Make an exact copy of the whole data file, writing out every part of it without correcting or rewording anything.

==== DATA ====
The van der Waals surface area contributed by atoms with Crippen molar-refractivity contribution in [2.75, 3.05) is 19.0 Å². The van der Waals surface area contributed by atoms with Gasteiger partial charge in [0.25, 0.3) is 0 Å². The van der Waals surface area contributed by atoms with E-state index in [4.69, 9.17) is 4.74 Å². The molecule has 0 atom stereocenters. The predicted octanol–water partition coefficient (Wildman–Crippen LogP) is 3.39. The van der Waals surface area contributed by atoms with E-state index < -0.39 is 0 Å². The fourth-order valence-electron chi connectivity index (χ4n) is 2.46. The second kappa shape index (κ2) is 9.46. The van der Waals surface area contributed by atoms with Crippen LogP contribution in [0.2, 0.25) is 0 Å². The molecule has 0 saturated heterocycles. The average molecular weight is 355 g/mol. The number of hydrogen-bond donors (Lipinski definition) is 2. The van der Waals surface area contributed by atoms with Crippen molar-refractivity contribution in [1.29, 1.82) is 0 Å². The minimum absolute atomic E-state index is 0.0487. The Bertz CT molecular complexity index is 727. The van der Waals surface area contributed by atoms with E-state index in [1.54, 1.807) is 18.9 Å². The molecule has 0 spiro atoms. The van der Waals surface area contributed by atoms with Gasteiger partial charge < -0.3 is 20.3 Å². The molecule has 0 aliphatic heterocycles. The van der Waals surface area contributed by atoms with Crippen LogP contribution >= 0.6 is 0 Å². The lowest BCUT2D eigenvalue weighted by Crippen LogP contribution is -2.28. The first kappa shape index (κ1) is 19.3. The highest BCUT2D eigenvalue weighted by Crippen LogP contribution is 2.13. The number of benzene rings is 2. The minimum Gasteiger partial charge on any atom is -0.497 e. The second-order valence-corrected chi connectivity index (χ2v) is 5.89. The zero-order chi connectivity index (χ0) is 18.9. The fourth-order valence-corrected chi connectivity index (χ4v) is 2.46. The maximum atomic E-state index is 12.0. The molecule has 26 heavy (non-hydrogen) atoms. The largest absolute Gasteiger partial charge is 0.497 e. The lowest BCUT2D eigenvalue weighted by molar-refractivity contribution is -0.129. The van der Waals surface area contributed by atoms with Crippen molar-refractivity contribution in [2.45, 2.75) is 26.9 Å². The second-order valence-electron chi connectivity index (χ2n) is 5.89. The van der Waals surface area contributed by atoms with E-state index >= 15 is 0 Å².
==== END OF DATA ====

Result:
The van der Waals surface area contributed by atoms with Crippen molar-refractivity contribution in [2.75, 3.05) is 19.0 Å². The van der Waals surface area contributed by atoms with Gasteiger partial charge in [0.25, 0.3) is 0 Å². The van der Waals surface area contributed by atoms with E-state index in [4.69, 9.17) is 4.74 Å². The molecule has 0 atom stereocenters. The predicted octanol–water partition coefficient (Wildman–Crippen LogP) is 3.39. The van der Waals surface area contributed by atoms with E-state index < -0.39 is 0 Å². The fourth-order valence-electron chi connectivity index (χ4n) is 2.46. The second kappa shape index (κ2) is 9.46. The van der Waals surface area contributed by atoms with Crippen LogP contribution in [0.2, 0.25) is 0 Å². The molecule has 0 saturated heterocycles. The average molecular weight is 355 g/mol. The number of hydrogen-bond donors (Lipinski definition) is 2. The van der Waals surface area contributed by atoms with Crippen molar-refractivity contribution in [1.29, 1.82) is 0 Å². The minimum absolute atomic E-state index is 0.0487. The Bertz CT molecular complexity index is 727. The van der Waals surface area contributed by atoms with E-state index in [1.54, 1.807) is 18.9 Å². The molecule has 0 spiro atoms. The van der Waals surface area contributed by atoms with Gasteiger partial charge < -0.3 is 20.3 Å². The molecule has 0 aliphatic heterocycles. The van der Waals surface area contributed by atoms with Crippen LogP contribution >= 0.6 is 0 Å². The lowest BCUT2D eigenvalue weighted by Crippen LogP contribution is -2.28. The first kappa shape index (κ1) is 19.3. The highest BCUT2D eigenvalue weighted by Crippen LogP contribution is 2.13. The number of benzene rings is 2. The minimum Gasteiger partial charge on any atom is -0.497 e. The second-order valence-corrected chi connectivity index (χ2v) is 5.89. The zero-order chi connectivity index (χ0) is 18.9. The fourth-order valence-corrected chi connectivity index (χ4v) is 2.46. The maximum atomic E-state index is 12.0. The molecule has 26 heavy (non-hydrogen) atoms. The largest absolute Gasteiger partial charge is 0.497 e. The lowest BCUT2D eigenvalue weighted by molar-refractivity contribution is -0.129. The van der Waals surface area contributed by atoms with Crippen molar-refractivity contribution in [2.45, 2.75) is 26.9 Å². The second-order valence-electron chi connectivity index (χ2n) is 5.89. The van der Waals surface area contributed by atoms with E-state index >= 15 is 0 Å².